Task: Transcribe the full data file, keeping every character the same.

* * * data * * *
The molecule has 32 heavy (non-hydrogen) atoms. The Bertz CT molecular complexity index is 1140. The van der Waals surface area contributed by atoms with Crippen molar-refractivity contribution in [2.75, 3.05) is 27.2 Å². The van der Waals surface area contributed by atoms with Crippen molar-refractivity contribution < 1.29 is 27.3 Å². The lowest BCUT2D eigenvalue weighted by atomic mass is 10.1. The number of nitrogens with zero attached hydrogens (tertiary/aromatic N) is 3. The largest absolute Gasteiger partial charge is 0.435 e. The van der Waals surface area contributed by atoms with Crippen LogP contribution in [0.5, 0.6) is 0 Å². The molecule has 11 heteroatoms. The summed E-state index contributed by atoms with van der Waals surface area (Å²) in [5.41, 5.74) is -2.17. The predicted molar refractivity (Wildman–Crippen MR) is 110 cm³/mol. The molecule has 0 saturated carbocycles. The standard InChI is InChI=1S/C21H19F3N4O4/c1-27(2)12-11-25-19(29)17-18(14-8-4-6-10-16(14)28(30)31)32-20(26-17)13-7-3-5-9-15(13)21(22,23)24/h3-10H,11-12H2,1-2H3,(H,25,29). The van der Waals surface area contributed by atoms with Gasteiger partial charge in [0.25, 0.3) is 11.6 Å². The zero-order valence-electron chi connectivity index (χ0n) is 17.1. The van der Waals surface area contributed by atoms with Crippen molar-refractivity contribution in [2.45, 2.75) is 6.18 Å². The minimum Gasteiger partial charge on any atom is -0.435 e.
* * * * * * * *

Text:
The molecule has 32 heavy (non-hydrogen) atoms. The Bertz CT molecular complexity index is 1140. The van der Waals surface area contributed by atoms with Crippen molar-refractivity contribution in [2.75, 3.05) is 27.2 Å². The van der Waals surface area contributed by atoms with Crippen molar-refractivity contribution < 1.29 is 27.3 Å². The lowest BCUT2D eigenvalue weighted by atomic mass is 10.1. The number of nitrogens with zero attached hydrogens (tertiary/aromatic N) is 3. The largest absolute Gasteiger partial charge is 0.435 e. The van der Waals surface area contributed by atoms with Crippen LogP contribution in [0.5, 0.6) is 0 Å². The molecule has 11 heteroatoms. The summed E-state index contributed by atoms with van der Waals surface area (Å²) in [5.41, 5.74) is -2.17. The predicted molar refractivity (Wildman–Crippen MR) is 110 cm³/mol. The molecule has 0 saturated carbocycles. The standard InChI is InChI=1S/C21H19F3N4O4/c1-27(2)12-11-25-19(29)17-18(14-8-4-6-10-16(14)28(30)31)32-20(26-17)13-7-3-5-9-15(13)21(22,23)24/h3-10H,11-12H2,1-2H3,(H,25,29). The van der Waals surface area contributed by atoms with Gasteiger partial charge in [0.25, 0.3) is 11.6 Å². The zero-order valence-electron chi connectivity index (χ0n) is 17.1. The van der Waals surface area contributed by atoms with Crippen molar-refractivity contribution in [2.45, 2.75) is 6.18 Å². The minimum Gasteiger partial charge on any atom is -0.435 e.